It’s really too delicious. I look around to find a starting point for this, the first substantive entry in my blog project, and there in the daily newssheet is a metaphor so perfect that the gods of irony would’ve struck me down for making it up.
For the 4th of July celebrations in the United States, a cheese company had commissioned an artist to carve a piece of history: the signing of the U.S. Declaration of Independence. There it is, in splendour and glory, Benjamin Franklin and company fashioned out of a one ton block of cheese, on display in Times Square in New York.
They had to have done it just for me.
Speaking from the point of view of a Canadian who has dined on American iconography all his life, American history has always been served up with generous portions of cheese, cheese which over time inevitably begins to sweat and crack and grow greasy in the sun. (Yes, friends, American patriotism does play differently in Moose Jaw.)
An example that occurs to me—more or less randomly—is the president’s battle-cry speech in the alien invasion flick Independence Day, Bill Pullman evoking utterly illogical and inapplicable 4th of July sentiments in regard to an alien enemy who had only come calling earlier that day. The fictional president’s speech is no more than a typical example of American historical cheese. It’s the sort of faux patriotism that sells movies, I suppose, but unfortunately iconography is no substitute for an actual working understanding of history.
And iconography is too often all that we get.
George Washington did not chop down the cherry tree.
Columbus did not prove the world was round.
Betsy Ross had nothing to do with the designing, and probably little to do with the actual sewing, of the first American flag.
The American Revolution itself can be characterized as a revolt led by the American homegrown aristocracy against rule by the British aristocracy, using the rhetoric of freedom to achieve popular support. If some measure of freedom and democracy eventually found its way into the structure of American society, I suspect that it is at least partially because it is inherently risky for any aristocracy to use the rhetoric of freedom. The people who have been sold that particular line of goods will eventually expect some of the promised goods to be delivered to the door.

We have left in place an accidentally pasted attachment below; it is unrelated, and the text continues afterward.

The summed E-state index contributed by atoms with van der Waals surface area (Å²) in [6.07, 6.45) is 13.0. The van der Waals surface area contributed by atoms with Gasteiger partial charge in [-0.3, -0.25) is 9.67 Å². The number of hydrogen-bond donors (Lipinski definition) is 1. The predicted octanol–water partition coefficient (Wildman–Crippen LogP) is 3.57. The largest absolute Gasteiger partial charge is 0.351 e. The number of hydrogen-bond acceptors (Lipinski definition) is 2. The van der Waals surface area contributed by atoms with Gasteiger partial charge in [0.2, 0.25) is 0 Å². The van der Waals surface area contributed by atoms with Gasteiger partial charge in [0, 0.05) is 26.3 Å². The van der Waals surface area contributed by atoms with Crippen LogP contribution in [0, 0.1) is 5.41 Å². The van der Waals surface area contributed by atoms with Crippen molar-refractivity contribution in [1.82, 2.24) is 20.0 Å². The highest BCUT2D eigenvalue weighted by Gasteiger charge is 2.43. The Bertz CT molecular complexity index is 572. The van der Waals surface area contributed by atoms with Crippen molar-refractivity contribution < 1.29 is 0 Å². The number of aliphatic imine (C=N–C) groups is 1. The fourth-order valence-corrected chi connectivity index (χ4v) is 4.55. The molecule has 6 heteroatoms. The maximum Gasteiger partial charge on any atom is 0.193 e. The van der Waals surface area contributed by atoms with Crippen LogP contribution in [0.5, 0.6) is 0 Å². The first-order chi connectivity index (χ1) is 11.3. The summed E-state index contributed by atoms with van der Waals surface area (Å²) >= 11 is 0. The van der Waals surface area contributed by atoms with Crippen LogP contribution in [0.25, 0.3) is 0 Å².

When large numbers of people start to feel entitled to freedom—and they mumble and grumble and begin demanding a little freedom with their ‘independence’—it becomes increasing difficult for a minority faction—even a powerful minority—to deny it to them.
Thus the rhetoric of freedom blew up in the face of the American aristocracy by becoming a sort of self-fulfilling prophecy.
In the ongoing popular discourse concerning the American Revolution, we hear about the Boston Tea Party, an incident where Bostonians dressed up in Amerindian costume and engaged in acts of civil disobedience and mayhem, dumping a load of British tea into Boston harbour.
We are sometimes told about the rebels’ choice of costuming, but almost no attention is given to the why, which is that the first peoples of the Americas were ready-made symbols of freedom. The original inhabitants of the Atlantic seaboard lived in societies that were libertarian and democratic, without kings or hangmen or taxes, a fact that could hardly have escaped the notice of their British immigrant neighbours in the 13 colonies.
The people they called savages lived free, while the ‘civilized’ Whites lived in authoritarian, patriarchal societies arbitrarily ruled over by inherited wealth and power.